I feel a little vindicated by Wagner’s own words on Night Winds. 😉 Actually, he really hits on something I’ve been thinking about lately. I don’t know how much S&S can change before it becomes unrecognizable but I feel like stagnation won’t help either.
Information on Fantasy Newsletter/Fantasy Review is available at ISFDB. http://www.isfdb.org/cgi-bin/seriesgrid.cgi?25376 I have the complete run if there is something specific you are looking for.
Nude Piloting a Starship would make a great novel title!
@Joe H: “Also nice, um, candle on that Fantasy cover”:
Warning label on candle: “For candles lasting longer than four hours, please see your candlemaker. This may be a sign of a serious condition called waxy priapism.”
People really underestimate how difficult it would be to fly a starship naked. The seat-sticking factor ALONE…
Your comment on typing “Fantasy” into a search engine reminded me of when I was trying to complete my set of the Ballantine Adult Fantasy series and was looking for a complete list of the titles online. (This was during the early days of the internet.) Let’s just say typing the words “Adult Fantasy” into a search engine, especially at work, is not recommended. It was a learning experience.
@Elizabeth Cady: This is high-tech, futuristic stuff, y’know. Maybe she does have a suit on, but it’s invisible.
@westkeith: Lol. After I read this post, I went onto eBay to see if I could find me some old copies of Fantasy or similar vintage mags. As John noted, it’s largely fruitless, unless you get lucky. Maybe eBay has an advanced search function somewhere, but if you type “Fantasy Magazine” in the general search engine, even in quotation marks, what you mostly get is back issues of Heavy Metal.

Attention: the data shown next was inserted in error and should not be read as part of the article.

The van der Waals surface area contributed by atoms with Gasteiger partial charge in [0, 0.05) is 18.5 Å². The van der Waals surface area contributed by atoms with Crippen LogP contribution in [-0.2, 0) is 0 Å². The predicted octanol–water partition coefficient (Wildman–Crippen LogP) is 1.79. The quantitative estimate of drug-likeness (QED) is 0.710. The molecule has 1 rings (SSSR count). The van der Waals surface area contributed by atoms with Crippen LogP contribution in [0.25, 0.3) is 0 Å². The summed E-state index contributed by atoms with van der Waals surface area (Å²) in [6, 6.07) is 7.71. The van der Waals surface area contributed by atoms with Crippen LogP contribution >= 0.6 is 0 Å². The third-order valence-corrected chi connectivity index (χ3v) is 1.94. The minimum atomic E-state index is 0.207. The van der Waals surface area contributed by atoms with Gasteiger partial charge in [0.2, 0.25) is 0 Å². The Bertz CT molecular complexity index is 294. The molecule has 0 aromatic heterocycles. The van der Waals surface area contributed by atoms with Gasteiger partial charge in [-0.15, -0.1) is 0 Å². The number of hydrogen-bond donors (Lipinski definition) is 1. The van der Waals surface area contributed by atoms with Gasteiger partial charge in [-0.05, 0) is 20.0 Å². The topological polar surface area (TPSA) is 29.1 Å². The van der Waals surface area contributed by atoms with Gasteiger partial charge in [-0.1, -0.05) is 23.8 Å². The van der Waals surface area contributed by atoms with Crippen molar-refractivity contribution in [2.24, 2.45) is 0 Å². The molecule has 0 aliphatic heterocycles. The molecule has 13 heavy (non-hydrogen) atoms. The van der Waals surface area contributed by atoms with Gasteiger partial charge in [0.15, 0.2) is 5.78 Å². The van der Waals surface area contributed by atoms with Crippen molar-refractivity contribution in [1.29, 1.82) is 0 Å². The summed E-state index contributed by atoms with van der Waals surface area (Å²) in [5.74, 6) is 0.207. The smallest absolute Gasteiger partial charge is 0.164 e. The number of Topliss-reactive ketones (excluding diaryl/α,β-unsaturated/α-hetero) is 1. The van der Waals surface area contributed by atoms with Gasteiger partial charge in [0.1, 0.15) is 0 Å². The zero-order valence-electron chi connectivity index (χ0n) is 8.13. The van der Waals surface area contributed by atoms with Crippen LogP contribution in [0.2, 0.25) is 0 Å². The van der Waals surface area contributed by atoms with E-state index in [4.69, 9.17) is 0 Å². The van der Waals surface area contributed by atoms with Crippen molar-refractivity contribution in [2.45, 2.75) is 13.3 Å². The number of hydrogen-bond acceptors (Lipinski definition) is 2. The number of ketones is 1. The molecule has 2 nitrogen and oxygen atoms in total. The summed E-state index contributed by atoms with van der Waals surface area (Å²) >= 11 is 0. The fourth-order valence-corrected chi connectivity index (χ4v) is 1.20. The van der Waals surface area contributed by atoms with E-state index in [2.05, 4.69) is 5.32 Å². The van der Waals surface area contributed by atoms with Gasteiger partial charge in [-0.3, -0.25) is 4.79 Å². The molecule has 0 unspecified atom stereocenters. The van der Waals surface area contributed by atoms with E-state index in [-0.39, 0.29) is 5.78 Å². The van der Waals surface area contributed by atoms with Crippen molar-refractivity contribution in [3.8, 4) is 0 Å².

> I look at these (and the others posted) and I see the names of the authors featured within and my nostalgia gland kicks into overtime.
My reaction exactly.
It’s not just the authors, though. As James mentioned, the cover art stirs a lot of memories as well. It reminds me of The Dragon, and the early days of many marvelous old genre magazines.
These magazines are a time machine, right back to the mid-80s. The ads alone make me glad I have a library of 80s paperback fantasy… They sure make me want to take a vacation and start reading books like LITTLE, BIG and the novels of Eric van Lustbader.
> I feel a little vindicated by Wagner’s own words on Night Winds.
And well you should. 🙂
> Actually, he really hits on something I’ve been thinking about lately. I don’t know how much S&S can change before it
> becomes unrecognizable but I feel like stagnation won’t help either.
Well, it’s tricky to compare genres… but I think science fiction and horror have both made huge strides since the 1930s. Certainly no one yearns for pulp potboilers the way E.E. “Doc” Smith or A.E. Merrit, or other top-selling writers of the era used to write them. The genre has moved on.
So why do S&S fans still yearn for pulp fiction, the way Robert E. Howard used to write it in 1933? Why hasn’t the genre progressed the way others have?
I don’t know, but I think it’s telling that KEW asked that question 30 years ago, and it’s STILL relevant today.
> Information on Fantasy Newsletter/Fantasy Review is available at ISFDB. http://www.isfdb.org/cgi-bin/seriesgrid.cgi?25376
Thanks bthom! I should have thought of checking ISFDB. I started by searching for it on Phil’s Big Magazine List at Galactic Central, but it wasn’t indexed there for some reason.
I notice the list you link to above ends at issue 63… a little odd, considering I bought issues 65, 66, 67, 68 and 69. I dug around a bit and found that ISFDB has a separate list for issues 64 – 103, here:
Apparently the magazine officially changed names with issue 64 (from FANTASY NEWSLETTER to FANTASY REVIEW) although that’s not obvious from the covers.
> I have the complete run if there is something specific you are looking for.
Ah! I am looking for a lifestyle like yours. 🙂
Those early issues look pretty hard to come buy. Did you buy them as they were released, or collect them later?
> Nude Piloting a Starship would make a great novel title!
But who should paint the cover, you think?
> People really underestimate how difficult it would be to fly a starship naked. The seat-sticking factor ALONE…